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Children’s savings rates have increased by 160% in a year

It’s important to review your child’s savings pot so you can get the best deal.

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Interest rates on children’s savings accounts are still strong, as year on year we’ve seen a big increase.

The year is flying by so fast and October half term is just around the corner.

Although it may feel as though we’ve only just said goodbye to the summer holidays, it’s time to start planning some more fun activities for your children. 

But maybe try something a bit different this year? Instead, use the break as an excuse to review your child’s savings pot or educate your family on the importance of saving. 

Whether you’ve already got a small pot earning interest or you wish to start saving for their future, now is a great time to review this savings goal. The good news is that interest rates on children’s savings accounts are still strong, as year on year we’ve seen a big increase. 

First, let’s take a look at instant access accounts for children. At the beginning of last year, the average interest rate for this type of account was a timid 0.59%, before rising to 1.32% in October 2022. Fast forward to 12 months later, and the average interest rate for a junior instant access account is 3.44%, which is an increase of 160.61%. 

It’s a similar story with junior cash ISAs. In October 2022, the average interest rate was 2.35% but it has now risen to 3.98%, which means the interest rate has increased by 69.36%. Junior fixed-rate accounts have experienced a more modest increase, with the average interest rate standing at 3.4% before rising to 4.21% this month.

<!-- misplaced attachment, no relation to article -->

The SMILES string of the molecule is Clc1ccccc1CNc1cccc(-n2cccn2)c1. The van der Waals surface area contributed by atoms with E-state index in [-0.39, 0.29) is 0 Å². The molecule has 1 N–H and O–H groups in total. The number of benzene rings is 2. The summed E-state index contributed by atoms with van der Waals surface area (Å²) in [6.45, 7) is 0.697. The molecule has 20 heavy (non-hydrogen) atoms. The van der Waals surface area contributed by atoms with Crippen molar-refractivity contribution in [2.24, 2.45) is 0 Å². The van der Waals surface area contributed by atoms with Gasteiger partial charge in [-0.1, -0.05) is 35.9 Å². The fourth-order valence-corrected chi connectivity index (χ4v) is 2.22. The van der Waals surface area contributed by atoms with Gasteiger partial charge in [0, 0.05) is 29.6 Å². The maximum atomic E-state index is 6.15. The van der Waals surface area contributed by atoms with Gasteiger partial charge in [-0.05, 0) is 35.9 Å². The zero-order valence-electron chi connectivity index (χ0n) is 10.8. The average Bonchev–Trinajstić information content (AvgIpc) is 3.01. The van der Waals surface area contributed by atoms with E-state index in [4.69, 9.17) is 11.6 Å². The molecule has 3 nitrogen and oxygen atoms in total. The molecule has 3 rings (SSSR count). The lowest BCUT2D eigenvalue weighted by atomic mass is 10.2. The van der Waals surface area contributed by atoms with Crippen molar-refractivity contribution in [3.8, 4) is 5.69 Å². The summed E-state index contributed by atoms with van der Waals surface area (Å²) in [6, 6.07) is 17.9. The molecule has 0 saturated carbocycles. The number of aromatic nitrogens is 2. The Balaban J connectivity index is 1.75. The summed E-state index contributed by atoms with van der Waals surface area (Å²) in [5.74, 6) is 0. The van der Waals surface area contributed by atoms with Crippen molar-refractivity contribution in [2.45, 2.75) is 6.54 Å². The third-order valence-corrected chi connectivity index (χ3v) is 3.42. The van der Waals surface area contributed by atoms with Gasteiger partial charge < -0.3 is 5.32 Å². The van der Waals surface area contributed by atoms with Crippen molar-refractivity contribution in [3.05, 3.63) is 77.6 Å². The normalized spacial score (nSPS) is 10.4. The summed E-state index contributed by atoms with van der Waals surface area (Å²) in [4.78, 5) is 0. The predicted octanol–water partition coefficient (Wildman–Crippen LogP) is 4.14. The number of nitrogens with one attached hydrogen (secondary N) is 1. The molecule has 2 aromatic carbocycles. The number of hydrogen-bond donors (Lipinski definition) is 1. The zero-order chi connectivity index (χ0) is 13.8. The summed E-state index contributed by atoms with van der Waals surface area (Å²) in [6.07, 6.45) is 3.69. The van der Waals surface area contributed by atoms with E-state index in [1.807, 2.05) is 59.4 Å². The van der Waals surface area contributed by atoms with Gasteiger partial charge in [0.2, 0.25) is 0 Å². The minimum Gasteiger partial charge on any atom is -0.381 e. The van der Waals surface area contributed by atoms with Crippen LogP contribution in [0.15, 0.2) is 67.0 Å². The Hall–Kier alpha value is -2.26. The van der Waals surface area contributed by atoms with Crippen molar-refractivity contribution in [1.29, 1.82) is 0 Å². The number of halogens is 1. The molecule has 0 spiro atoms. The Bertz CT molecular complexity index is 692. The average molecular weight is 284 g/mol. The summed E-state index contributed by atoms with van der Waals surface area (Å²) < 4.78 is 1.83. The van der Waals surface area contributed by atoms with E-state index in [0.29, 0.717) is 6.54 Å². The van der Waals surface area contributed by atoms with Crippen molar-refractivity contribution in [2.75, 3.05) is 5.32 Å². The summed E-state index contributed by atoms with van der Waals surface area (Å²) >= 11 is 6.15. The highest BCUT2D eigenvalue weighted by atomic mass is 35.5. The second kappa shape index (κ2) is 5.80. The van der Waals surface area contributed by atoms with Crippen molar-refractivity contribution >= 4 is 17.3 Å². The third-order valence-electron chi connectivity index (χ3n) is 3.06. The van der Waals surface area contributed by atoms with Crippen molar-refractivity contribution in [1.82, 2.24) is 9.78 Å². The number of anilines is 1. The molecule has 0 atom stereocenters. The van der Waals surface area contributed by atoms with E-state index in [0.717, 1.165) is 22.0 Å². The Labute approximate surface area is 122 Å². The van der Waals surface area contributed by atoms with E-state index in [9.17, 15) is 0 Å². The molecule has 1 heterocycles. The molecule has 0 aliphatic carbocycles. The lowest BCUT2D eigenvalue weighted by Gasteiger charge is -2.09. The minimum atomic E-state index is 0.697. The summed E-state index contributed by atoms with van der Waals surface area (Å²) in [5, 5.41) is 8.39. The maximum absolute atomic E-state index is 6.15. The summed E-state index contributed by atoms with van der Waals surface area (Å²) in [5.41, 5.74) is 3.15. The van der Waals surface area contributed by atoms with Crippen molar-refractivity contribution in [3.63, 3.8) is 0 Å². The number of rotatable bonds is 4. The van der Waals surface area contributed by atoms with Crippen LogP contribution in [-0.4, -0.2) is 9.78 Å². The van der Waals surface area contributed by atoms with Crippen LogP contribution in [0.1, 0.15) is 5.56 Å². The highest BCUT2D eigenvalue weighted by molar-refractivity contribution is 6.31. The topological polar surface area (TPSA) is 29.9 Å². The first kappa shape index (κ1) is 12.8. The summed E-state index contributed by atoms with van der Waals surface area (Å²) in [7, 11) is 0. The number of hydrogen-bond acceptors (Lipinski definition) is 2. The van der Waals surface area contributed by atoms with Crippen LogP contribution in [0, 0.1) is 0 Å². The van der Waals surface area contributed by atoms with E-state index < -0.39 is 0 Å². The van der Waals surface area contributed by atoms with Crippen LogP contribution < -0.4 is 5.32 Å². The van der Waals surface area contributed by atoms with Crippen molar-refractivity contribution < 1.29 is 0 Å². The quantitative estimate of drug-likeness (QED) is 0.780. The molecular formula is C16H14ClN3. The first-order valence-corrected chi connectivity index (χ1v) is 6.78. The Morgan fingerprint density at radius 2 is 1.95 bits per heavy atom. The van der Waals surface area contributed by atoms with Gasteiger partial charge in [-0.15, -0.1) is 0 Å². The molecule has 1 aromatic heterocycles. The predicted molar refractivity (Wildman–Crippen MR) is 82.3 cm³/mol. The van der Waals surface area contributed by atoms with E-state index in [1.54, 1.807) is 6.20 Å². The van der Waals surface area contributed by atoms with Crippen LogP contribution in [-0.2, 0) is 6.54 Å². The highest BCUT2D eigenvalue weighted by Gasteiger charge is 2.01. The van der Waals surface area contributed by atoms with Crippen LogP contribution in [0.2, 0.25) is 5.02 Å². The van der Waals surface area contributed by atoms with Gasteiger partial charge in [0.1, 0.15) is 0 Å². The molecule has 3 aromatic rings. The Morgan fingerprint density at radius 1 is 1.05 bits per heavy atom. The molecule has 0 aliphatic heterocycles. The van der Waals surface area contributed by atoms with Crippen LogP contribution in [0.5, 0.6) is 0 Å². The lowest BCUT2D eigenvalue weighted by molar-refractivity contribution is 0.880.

Average interest rates of children's savings accounts

This graph compares the average interest rates for three different savings accounts in Jan 2022, Oct 2022 and Oct 2023. Source: Defaqto and Money.co.uk

With the averages still looking positive, it’s worth taking advantage of these rates if your money is currently earning little to no interest. 

Plus, some experts believe rates might have peaked due to the Bank of England’s decision to keep the base rate at 5.25%. 

However, rates are always changing, so it’s always best to compare savings accounts to find the best option for your family. 

Currently, HSBC MySavings has an instant access children’s account with an interest rate of 5% on balances up to £3,000. This account is perfect for helping your child to learn how to handle money as it can be opened by anyone aged seven to 17. The account can also be managed online and on your child’s 11th birthday they get their own HSBC Visa debit card, which can be used in store, online or at cash machines. 

If you would like your child to get into the habit of regular saving, Coventry Building Society has a young regular saver account with an interest rate of 5.25%. It allows deposits of £1 to £200 each month and withdrawals are flexible. Bear in mind that this account can only be opened in branches and it’s suitable for children aged seven to 17. 

Alternatively, if you would prefer to put money away for your child to access when they turn 18 - opt for a junior cash ISA. Coventry Building Society currently offers the top interest rate at 4.95% and no withdrawals are permitted until your child’s 18th birthday. 

Fixed-rate bonds are also good for long-term saving and Saffron Building Society has a two-year fixed rate children’s bond at 5.50%. Interest will be paid annually and the minimum balance is £500, making it more suitable for saving a lump sum of money. 

Remember, fixed-rate bonds mean you can’t withdraw money until the end of the term, so don’t just pick it for the high interest rate as it comes at a price. 

All of the children’s savings accounts mentioned above currently beat the average for each type of account. 

This shows there are still competitive deals available, so take this as an opportunity to get your finances in order and plan for your child’s future.

Compare our best junior ISAs

About Lucinda O'Brien

As a trained journalist, Lucinda has spent the past 10 years writing and editing content for regional and national titles, including The Mirror, WalesOnline and Manchester Evening News. She is now a personal finance editor and specialises in savings, helping people to make confident financial decisions so they can save for what matters most.

View Lucinda O'Brien's full biography here or visit the money.co.uk press centre for our latest news.